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New Historic Dodge House exhibit to highlight paintings of early Council Bluffs

New Historic Dodge House exhibit to highlight paintings of early Council Bluffs

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This painting by George Simons is believed to be one of the earliest images of Council Bluffs.

COUNCIL BLUFFS — The Historic General Dodge House has been awarded a $2,600 Humanities Project Grant by the Iowa Department of Cultural Affairs to establish a unique art exhibit.

The exhibit, which will be displayed at the historic Beresheim House, the next-door companion to the Dodge House, will feature 40 paintings and sketches by artist George Simons, including some of the earliest images of Council Bluffs, and contemporary photographs of the same areas by local photographer Buck Christensen.


A painting of George Simons.

Born in Canada in 1834, George Simons came to Council Bluffs in 1853. According to the Council Bluffs Public Library, Simons was part of Grenville Dodge’s surveying party. The party was tasked with mapping routes for the Mississippi and Missouri Valley Railway, and Simons was employed as a cook. Between meals, Simons made drawings of the landscape and Dodge came to rely on these drawings, using them as a reference.

Over time, Simons traveled the plains drawing and painting scenes of pioneer life, including settlers, log cabins, steam boats, trains and more. Some of his original works are now housed at Joslyn Art Museum.

The IDCA awarded 31 grants totaling $364,760 to support public humanities projects and educational programs in 17 Iowa cities that encourage contemplation, spark conversation and invite communities to explore the human experience. Funding for the new program comes from the National Endowment for the Humanities, a federal agency that last year recognized the Iowa Department of Cultural Affairs as its interim state humanities council partner in Iowa.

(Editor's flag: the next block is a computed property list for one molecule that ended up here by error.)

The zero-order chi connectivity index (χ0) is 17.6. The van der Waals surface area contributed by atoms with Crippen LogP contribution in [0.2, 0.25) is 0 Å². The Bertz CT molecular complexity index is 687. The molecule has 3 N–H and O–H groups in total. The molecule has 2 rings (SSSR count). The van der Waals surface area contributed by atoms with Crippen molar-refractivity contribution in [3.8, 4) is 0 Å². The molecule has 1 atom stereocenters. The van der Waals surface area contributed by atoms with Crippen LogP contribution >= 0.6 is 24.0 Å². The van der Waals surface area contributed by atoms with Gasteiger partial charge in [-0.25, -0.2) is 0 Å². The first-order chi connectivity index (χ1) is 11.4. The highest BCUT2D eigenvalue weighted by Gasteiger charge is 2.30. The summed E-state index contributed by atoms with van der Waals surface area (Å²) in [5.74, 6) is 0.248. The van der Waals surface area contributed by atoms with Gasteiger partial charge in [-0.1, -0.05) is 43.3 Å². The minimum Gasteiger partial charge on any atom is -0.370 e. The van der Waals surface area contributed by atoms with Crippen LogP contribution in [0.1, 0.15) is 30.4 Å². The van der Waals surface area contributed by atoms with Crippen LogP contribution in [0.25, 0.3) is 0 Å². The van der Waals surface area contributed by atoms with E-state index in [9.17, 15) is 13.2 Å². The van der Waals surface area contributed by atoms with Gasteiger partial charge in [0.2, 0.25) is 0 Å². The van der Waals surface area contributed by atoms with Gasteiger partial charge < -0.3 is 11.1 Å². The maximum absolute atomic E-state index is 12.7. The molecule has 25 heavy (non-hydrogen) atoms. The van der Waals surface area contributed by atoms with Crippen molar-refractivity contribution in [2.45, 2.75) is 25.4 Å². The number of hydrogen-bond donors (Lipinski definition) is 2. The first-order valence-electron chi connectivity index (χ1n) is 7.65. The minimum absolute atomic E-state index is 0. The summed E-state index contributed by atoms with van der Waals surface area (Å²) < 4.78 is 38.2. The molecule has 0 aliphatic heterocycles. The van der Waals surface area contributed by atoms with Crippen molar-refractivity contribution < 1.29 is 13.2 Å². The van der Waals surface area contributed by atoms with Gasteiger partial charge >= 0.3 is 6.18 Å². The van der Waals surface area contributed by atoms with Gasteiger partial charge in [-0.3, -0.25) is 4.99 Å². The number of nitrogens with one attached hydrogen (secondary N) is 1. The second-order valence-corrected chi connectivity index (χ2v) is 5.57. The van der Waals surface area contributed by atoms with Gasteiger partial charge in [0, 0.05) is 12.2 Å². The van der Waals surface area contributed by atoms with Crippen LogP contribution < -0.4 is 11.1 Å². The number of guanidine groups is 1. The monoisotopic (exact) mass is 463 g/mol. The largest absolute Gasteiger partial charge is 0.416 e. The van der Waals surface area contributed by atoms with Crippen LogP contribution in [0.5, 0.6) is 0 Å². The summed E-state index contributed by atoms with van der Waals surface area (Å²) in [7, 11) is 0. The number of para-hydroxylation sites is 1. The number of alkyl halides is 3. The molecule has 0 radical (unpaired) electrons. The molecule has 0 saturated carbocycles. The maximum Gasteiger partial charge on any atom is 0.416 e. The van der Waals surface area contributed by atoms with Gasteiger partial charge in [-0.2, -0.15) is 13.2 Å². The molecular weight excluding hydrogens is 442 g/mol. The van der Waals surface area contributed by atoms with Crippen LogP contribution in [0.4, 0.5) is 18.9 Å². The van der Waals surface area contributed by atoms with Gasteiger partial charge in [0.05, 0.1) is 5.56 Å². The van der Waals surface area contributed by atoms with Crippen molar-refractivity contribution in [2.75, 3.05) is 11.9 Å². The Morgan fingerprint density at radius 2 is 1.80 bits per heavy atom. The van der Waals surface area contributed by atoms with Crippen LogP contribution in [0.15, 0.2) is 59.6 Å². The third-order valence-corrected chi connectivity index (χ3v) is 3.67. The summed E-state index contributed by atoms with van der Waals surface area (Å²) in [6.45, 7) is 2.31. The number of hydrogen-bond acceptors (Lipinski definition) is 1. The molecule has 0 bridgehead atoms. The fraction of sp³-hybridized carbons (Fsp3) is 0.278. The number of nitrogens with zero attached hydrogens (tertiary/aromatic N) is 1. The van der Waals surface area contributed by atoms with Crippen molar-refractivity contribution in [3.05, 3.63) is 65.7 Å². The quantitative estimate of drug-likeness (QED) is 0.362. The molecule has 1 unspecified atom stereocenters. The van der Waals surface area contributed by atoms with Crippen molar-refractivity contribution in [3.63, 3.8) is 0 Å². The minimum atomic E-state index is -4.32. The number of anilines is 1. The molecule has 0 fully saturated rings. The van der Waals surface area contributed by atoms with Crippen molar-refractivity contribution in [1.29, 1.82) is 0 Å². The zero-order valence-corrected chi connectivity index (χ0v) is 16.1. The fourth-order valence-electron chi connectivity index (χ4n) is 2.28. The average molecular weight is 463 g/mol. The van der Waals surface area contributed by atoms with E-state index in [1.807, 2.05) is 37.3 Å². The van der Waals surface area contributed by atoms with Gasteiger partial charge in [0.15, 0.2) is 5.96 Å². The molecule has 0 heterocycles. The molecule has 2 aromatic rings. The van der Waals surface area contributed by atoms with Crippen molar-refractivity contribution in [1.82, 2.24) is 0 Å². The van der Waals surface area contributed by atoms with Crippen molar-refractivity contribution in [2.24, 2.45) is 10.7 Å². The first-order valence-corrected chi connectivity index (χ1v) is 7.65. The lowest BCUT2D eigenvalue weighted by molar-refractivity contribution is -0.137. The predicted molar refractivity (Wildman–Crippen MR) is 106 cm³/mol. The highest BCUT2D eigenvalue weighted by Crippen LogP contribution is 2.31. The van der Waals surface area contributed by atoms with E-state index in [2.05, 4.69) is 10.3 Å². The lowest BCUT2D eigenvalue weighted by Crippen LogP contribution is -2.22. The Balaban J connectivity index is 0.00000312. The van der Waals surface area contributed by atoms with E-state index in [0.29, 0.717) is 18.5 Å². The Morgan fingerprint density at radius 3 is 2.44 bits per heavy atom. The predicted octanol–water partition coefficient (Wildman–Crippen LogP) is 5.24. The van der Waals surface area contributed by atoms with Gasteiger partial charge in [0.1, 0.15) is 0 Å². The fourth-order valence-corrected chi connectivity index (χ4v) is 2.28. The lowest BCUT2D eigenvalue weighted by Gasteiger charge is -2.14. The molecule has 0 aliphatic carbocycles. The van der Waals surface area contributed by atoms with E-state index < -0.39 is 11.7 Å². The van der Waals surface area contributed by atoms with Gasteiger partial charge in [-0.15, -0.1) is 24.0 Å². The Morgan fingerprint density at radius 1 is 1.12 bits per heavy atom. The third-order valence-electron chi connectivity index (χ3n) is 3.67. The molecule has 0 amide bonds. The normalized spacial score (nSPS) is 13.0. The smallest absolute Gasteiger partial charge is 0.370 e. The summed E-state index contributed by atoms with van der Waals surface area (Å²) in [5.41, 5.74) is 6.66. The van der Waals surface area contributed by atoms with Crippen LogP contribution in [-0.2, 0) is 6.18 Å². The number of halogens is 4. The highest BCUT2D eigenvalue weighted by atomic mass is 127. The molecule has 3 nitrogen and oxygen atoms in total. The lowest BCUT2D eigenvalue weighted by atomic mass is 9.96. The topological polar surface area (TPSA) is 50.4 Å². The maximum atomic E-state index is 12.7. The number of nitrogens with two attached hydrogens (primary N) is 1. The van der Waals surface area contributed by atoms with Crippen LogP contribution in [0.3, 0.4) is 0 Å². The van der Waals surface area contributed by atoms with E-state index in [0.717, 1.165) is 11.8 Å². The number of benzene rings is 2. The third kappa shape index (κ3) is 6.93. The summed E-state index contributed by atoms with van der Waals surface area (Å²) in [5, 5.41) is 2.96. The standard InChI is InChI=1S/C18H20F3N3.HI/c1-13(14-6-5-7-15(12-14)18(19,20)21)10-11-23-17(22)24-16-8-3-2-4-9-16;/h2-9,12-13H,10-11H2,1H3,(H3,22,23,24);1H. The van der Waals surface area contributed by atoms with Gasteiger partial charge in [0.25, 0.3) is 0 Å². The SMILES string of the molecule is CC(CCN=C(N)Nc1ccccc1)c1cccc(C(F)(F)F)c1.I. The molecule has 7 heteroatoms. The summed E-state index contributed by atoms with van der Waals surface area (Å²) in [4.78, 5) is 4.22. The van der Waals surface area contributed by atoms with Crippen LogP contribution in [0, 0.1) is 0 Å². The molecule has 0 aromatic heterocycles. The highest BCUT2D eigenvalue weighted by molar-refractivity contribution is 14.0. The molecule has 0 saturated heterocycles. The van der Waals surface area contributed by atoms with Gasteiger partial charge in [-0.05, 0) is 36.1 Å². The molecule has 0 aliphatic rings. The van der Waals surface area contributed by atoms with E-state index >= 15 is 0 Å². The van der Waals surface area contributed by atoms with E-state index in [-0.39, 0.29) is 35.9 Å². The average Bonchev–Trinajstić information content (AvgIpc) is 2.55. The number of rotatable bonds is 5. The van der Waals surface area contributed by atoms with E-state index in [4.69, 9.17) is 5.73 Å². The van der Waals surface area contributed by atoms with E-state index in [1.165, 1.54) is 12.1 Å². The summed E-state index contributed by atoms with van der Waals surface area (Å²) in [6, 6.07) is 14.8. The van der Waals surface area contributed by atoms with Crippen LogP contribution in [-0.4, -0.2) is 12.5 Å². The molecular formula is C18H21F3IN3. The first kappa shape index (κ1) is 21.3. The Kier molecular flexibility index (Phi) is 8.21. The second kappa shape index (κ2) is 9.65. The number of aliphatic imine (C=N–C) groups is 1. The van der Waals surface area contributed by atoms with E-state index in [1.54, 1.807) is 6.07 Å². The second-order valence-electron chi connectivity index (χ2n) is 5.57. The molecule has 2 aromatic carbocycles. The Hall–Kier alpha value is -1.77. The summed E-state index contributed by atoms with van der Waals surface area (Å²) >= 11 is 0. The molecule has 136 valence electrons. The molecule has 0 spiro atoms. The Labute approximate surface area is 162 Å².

The Dodge House already has many of Simons’ work in hand, according to Tom Emmett, executive director.


A colorful western scene painted by George Simons.

“We have the majority of his surviving paintings in our permanent collection,” he said. “One is among the earliest, if not the earliest, of Omaha (in 1854).”

Simons also did early paintings of Council Bluffs, Emmett said. They show a bird’s-eye view of the city’s early structures and the hills that overlooked them.

“We have one of them — probably the second-oldest painting of Council Bluffs,” he said. “In addition to the paintings George Simons did, he also did a lot of sketches.”

The Dodge House, Council Bluffs Public Library and Pottawattamie Arts, Culture and Entertainment own most of them, Emmett said.

“It will give Council Bluffs folks a little sense of place, time and perspective,” he said.

The Dodge House will gradually convert one room in the Beresheim House into a George Simons exhibit space and develop a new website that will show some of the images, Emmett said. It also hopes to obtain additional works by Simons that the local institutions do not possess. The artist’s remaining known works include more than 100 sketches and 17 paintings.


A steamboat crosses the Missouri River in this painting by George Simons.

“I would argue that the sketches and paintings of George Simons are the most precious legacy of Council Bluffs,” he said. “Grant Wood was inspired by George Simons — so Iowa’s most famous artist was inspired by George Simons.”

The grant funds can’t be used until 2022, so Christensen’s photography and the exhibit of Simons’ work won’t appear overnight, Emmett said.

“It’ll be developed over the next few years,” he said.

The Historic General Dodge House is located at 605 S. Third St. in Council Bluffs. For more information, go to


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